The Irish Times were told that although the CIRA army council has plans for a sustained campaign of violence they are currently building up their paramilitary strength. However they said that they would “take opportunities when they presented themselves.”
The CIRA still consider Northern Ireland police (PSNI) and members of British security forces as “legitimate targets.” The group was founded in 1994 and last year they were responsible for the murder of Constable Stephen Carroll.
They said “We intend to consolidate as a new guerrilla movement, we intend to recruit, to train and to equip for a long struggle.”
The Irish Times was given the opportunity to interview four members of the organization.
A senior figure from Sinn Fein said “We would see them [the purported new leadership] as just another splinter group that has broken away.”
However, the four CIRA members who interviewed said their members rejected the “old guard”. They said they were “tired, weary, old men who are refusing to hand over the reins”. It is a takeover of the movement by the volunteers. It is a takeover of the military end of things.”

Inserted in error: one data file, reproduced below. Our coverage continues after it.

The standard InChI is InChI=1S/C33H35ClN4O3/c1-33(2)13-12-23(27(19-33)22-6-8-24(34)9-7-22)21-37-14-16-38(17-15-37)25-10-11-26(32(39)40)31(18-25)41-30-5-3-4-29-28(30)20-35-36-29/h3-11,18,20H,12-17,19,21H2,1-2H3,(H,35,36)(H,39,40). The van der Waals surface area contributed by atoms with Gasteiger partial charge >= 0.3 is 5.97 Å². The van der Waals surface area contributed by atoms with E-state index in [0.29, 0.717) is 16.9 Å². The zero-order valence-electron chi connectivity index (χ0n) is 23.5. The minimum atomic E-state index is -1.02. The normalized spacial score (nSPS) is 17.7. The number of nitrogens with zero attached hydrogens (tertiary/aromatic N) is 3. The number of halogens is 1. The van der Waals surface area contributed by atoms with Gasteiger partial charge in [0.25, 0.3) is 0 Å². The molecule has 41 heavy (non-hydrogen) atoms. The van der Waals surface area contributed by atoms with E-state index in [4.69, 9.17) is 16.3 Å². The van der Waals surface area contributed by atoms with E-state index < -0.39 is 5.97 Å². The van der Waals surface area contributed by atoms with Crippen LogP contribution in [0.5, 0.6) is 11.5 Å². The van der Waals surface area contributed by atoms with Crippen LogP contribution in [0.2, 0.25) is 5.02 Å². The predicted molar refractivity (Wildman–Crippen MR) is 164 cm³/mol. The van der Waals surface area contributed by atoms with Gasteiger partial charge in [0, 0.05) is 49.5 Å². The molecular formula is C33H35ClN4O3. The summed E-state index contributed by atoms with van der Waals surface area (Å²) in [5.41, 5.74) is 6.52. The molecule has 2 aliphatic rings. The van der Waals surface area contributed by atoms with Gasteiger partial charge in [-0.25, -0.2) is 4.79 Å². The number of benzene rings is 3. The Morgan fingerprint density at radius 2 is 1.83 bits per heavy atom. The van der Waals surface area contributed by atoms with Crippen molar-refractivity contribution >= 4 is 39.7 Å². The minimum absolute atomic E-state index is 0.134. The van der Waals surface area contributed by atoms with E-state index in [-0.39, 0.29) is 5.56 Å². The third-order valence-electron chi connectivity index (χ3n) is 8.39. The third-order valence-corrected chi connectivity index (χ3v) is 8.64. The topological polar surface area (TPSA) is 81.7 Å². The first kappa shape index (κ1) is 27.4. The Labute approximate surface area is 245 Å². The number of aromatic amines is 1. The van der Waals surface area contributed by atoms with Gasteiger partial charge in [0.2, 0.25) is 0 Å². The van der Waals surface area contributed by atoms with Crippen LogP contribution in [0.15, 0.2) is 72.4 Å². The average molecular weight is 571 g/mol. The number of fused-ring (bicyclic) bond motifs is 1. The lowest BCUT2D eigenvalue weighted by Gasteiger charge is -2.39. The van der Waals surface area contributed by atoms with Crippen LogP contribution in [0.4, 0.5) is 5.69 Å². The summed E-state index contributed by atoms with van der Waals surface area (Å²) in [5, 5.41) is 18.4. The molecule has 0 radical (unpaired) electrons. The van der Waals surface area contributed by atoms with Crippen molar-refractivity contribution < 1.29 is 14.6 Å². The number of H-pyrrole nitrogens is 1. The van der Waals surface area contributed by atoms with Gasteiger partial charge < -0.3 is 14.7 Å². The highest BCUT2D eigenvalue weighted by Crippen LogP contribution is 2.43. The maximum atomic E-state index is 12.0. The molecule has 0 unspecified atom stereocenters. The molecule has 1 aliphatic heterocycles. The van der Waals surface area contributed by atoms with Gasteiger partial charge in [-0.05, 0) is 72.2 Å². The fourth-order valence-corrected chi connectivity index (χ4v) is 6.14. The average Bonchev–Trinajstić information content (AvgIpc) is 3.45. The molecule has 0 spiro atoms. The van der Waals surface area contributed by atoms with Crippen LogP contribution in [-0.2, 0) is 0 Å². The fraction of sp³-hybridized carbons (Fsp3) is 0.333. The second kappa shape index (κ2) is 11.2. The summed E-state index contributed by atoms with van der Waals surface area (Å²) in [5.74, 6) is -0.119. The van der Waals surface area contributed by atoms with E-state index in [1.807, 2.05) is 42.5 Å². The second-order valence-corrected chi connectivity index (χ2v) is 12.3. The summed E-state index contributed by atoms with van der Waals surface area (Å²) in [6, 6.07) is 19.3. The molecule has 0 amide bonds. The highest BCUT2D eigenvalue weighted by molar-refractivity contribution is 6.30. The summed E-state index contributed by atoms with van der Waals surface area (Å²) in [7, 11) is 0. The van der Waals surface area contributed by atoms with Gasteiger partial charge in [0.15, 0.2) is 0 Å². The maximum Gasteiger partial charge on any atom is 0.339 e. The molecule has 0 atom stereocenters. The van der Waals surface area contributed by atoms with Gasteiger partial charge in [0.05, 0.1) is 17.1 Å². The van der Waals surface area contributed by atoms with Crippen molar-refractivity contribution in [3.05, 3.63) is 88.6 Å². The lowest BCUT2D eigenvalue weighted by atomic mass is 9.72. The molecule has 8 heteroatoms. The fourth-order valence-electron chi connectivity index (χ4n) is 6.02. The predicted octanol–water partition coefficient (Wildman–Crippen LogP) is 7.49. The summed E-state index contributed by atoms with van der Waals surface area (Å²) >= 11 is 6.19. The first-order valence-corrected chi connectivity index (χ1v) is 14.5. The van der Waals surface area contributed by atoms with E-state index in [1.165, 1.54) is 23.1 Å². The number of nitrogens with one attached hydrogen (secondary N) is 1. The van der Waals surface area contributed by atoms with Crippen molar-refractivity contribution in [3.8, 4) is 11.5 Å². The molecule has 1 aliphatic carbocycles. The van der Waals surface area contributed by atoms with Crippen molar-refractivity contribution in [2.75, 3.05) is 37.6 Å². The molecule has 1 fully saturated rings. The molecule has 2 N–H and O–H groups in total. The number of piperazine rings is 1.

During the interview one of the spokespersons for the CIRA claimed that the Real IRA was “running down” the CIRA. They said “They are not providing the volunteers with the required materials for them to do their job.”
The four spokespersons spoke of the “extraordinary army convention” which took place in Bettystown, County Meath, at the beginning of the summer. The meeting addressed issues such as the allegation that £20,000 was siphoned off by a republican figure in Belfast.
Those interviewed said that the new leadership represents the 150 to 200 members. They also said that there are now more Northern volunteers on the “army council”. Before only two of the seven were from Northern Ireland.
The new 12-member ruling executive was unanimously voted in by the members at the convention.